Patagonia, the land of fire, ice and a kaleidoscope of colours, is home to one of the most spectacular national parks in all of Latin America, where breathtaking glaciers, granite peaks and stunning lakes engulf you in an ethereal world of startling natural beauty. Our Guide to Los Glaciares National Park is your appetising insight into all that awaits you at the end of the world.
Quick Guide to Los Glaciares National Park
Home to over 350 glaciers, the aptly named Los Glaciares National Park is a bona fide ice kingdom of immense proportions. Tourists flock during the high (ie. tolerable climate) season to explore it at length and to discover some of the world’s most unspoilt natural treasures. Among vertiginous glaciers, verdant forests, imposing mountains and pristine lakes and rivers, one cannot help but feel completely overwhelmed. Not only by the sheer size of, well, everything, but the fact that the land here is seemingly untarnished by the hand of man. When man travels this far south, man takes second-place. The harsh climate of Patagonia, on the southern tip of Latin America, is not exactly a warm and cosy place to visit. Winds are sporadic and brutal, temperatures plummet as the sun rests. This is a place where the climate can change in an instant and where you’re made infinitely grateful to have a warm and comfortable guesthouse to which you can retreat. Patagonia, and Los Glaciares National Park, are wilderness personified.
What to see and do in Los Glaciares National Park
An active adventurer’s playground, Los Glaciares is revered not only for what it has to admire but also the array of outdoor pursuits it offers. People flock from all over the world hoping to conquer one of its most famous peaks, and to stand in awe at the spectacle that is Perito Moreno, a true force of nature.
As colossal chunks sporadically crash down onto Lago Argentino, the roaring sound and visual feast of Perito Moreno is indescribable.
At this southern base of the Andes the land is virtually locked in a cover of ice, and bordered on the east by the arid steppe of Patagonia. Almost half of Los Glaciares National Park is iced over, so glacier hiking and climbing are naturally very popular activities. A hike on a glacier need not be an immensely exhaustive affair, mind you. Yes, you’ll need to don crampons and watch where you step, but a hike on Perito Moreno, for example, is not unlike a very pleasant yet sensationally unique stroll.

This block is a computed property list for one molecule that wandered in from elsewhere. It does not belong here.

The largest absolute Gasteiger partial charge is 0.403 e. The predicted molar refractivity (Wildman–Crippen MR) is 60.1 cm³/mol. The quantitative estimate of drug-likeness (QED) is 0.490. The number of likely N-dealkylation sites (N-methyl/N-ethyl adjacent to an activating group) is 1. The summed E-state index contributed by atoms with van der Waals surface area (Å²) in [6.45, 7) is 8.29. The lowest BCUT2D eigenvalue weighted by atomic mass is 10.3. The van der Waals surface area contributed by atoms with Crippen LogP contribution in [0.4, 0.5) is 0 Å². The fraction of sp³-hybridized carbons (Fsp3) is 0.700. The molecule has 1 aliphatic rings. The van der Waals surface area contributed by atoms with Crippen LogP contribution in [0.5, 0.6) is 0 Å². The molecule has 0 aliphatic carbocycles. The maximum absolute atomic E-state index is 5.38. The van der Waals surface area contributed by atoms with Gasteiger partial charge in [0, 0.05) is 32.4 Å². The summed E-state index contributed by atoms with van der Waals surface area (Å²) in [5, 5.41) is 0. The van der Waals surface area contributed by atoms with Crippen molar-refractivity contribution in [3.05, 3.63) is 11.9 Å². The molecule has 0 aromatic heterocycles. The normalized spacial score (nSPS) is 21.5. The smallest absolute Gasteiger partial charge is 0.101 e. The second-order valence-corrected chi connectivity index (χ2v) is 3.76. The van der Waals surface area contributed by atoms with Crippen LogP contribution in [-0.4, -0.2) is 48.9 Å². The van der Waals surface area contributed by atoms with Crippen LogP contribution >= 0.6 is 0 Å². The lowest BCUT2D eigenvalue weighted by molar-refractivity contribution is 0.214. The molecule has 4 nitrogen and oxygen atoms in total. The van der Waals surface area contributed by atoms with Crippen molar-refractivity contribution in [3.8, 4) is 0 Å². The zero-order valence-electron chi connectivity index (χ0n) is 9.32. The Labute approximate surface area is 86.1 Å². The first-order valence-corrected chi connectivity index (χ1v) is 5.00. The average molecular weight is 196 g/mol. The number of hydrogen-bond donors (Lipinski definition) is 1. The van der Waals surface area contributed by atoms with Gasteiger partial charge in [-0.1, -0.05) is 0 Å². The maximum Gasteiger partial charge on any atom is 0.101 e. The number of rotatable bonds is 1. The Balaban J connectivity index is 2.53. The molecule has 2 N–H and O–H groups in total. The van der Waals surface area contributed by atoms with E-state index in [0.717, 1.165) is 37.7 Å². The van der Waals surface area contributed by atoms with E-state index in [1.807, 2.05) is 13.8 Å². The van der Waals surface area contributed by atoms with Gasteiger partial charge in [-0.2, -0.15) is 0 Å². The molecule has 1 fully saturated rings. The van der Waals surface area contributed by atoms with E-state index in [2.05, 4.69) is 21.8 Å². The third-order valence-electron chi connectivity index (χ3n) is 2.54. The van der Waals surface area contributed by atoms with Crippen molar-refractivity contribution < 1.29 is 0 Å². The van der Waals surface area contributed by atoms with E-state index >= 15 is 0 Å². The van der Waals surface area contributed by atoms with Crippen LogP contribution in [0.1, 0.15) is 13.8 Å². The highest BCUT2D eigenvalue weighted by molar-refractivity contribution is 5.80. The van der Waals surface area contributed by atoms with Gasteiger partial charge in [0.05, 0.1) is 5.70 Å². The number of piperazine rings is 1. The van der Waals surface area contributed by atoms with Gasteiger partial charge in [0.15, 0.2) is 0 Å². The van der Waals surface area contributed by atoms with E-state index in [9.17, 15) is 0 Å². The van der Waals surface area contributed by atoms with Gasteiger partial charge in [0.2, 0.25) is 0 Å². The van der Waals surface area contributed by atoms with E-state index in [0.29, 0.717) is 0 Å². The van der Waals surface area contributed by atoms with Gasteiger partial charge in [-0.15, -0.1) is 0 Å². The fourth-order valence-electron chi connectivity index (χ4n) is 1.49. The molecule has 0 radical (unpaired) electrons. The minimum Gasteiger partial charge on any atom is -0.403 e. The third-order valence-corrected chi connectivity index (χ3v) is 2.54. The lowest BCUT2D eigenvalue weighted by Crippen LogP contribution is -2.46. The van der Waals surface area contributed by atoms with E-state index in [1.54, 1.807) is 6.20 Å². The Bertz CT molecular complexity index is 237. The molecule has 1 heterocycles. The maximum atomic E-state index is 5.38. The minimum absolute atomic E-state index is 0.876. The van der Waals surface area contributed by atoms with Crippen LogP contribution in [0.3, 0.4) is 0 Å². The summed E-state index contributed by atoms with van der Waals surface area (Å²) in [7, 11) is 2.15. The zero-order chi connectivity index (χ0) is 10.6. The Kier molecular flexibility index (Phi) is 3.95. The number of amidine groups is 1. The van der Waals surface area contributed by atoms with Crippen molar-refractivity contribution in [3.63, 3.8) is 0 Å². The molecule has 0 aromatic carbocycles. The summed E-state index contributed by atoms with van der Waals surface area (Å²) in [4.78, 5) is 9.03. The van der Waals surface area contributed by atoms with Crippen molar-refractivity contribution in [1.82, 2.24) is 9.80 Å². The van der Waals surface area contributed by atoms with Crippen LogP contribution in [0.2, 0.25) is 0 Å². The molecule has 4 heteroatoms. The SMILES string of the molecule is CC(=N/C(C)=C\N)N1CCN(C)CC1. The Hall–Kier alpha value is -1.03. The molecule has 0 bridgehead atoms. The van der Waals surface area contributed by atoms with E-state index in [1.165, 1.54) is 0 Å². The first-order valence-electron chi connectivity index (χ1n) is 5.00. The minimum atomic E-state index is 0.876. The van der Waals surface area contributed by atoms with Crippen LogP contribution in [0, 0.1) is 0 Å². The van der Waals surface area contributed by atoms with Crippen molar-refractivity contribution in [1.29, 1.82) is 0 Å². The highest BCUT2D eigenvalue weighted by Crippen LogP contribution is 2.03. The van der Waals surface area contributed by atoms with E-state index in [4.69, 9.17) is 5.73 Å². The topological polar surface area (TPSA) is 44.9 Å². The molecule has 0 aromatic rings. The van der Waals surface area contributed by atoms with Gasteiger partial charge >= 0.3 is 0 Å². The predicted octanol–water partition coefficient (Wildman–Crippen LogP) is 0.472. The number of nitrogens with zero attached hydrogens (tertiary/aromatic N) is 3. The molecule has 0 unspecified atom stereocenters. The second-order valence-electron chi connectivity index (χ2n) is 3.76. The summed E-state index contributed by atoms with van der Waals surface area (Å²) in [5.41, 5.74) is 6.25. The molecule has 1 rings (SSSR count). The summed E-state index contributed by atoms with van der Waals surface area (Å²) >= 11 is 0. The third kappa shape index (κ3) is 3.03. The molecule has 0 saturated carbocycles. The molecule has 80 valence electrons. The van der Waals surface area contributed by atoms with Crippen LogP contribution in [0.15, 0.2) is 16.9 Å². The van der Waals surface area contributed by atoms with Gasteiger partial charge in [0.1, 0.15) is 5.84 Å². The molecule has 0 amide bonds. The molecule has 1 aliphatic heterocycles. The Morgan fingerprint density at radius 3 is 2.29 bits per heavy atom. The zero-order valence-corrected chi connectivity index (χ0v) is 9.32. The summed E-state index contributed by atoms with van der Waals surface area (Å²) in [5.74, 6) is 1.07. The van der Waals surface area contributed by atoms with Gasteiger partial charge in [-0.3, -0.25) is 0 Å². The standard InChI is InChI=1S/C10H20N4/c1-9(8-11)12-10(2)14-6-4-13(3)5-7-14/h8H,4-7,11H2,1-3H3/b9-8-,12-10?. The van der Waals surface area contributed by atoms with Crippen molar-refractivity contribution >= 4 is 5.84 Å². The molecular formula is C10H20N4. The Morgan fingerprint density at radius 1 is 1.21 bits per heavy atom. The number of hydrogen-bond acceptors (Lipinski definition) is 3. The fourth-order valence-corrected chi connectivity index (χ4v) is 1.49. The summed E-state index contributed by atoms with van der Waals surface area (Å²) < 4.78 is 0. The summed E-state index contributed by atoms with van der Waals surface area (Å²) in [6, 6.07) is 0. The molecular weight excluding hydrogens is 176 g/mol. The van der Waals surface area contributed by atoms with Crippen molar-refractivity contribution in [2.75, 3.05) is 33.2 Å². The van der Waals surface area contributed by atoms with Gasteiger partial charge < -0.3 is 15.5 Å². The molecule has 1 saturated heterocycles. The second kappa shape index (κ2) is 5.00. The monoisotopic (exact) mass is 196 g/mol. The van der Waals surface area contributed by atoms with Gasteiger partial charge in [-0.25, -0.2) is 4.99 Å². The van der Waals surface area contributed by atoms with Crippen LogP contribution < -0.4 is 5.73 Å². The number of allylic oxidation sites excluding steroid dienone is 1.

If you wish to go for a stroll with an ice-pack in hand, you would certainly find plenty of excuses to put it to good use.
El Calafate is the base town in the southern end of the park, and the best place to explore Perito Moreno and its stellar surrounding. A smattering of lovely lodges do a great job of keeping you warm and cosy at night, and the town’s array of great restaurants don’t disappoint one bit. This is Argentina, after all, where gastronomic delights are assured even in in the remotest of places. BBQ Cordero Patagonico – or Patagonian lamb – is an epicurean delight not to be missed.
Aside from taking in the crown-jewel site of Perito Moreno, you can also visit estancias, go horse riding or bicycle riding along the shores of the lake. Exceptional viewpoints at higher points abound, and you can take a 4WD tour to explore the nearby area and take in the views.
History buffs will enjoy a visit to the Historical Interpretation Centre which, given its diminutive size, packs a great informative punch, and traces Argentina’s history right through the ages. From dinosaurs to conquistadores, you can learn all about it here and enjoy a wicked cup of mate at the end. Should you suffer a turn in the weather during your visit to El Calafate, this place is ideal to while away a couple of frosty hours.
On the northern end of the park, just a few hours’ drive from El Calafate, is where you’ll find El Chalten, the best town from where to explore the northern mountains. Of the two towns, this is the most picturesque by far.
Trekking is the main reason why adventurers come to El Chalten with trips to Cerro Torres, and phenomenal hikes up Mt Fitz Roy, being the Holy Grail of most visitors.
The awe-inspiring and intimidating mountains surrounding El Chalten are notoriously challenging due to their sheer granite rock faces. Hiking to the very top is reserved for experienced climbers. However, plenty of options abound for shorter and much easier treks, especially to the few lagoons which frame Fitz Roy’s base and make for phenomenal viewpoints.
Once in El Chalten you can also hike atop Viedma Glacier which includes a boat ride and a glacier-ice-filled shot of Baileys that’ll warm the cockles of your heart Yes, that’s as hard-core as you’d ever need to get up here!
El Chalten is a much smaller town and offers less in terms of ‘alternative attractions’ but given that you’ll be having quite full-on adventure-packed days, and the opulent vistas from every corner of town, ending your days with a glass of excellent Argentinian vino tinto and an unforgettable sunset view will more than satisfy your soul.
We offer an array of options to discover Patagonia and a 4-day El Calafate experience that’s perfect for those short on time but BIG on adventure spirit. You could also easily combine a visit here with a cruise to Antarctica, with convenient flights connecting Ushuaia and El Chalten. Contact us for more info and let us help you plan an unforgettable tour of discovery through one of the most incredible places on earth.
Author: Laura Pattara
“Laura Pattara is a modern nomad who’s been vagabonding around the world, non-stop, for the past 15 years. She’s tour-guided overland trips through South America and Africa, travelled independently through the Middle East and has completed a 6-year motorbike trip from Europe to Australia. What ticks her fancy most? Animal encounters in remote wilderness, authentic experiences off the beaten trail and spectacular Autumn colours in Patagonia.”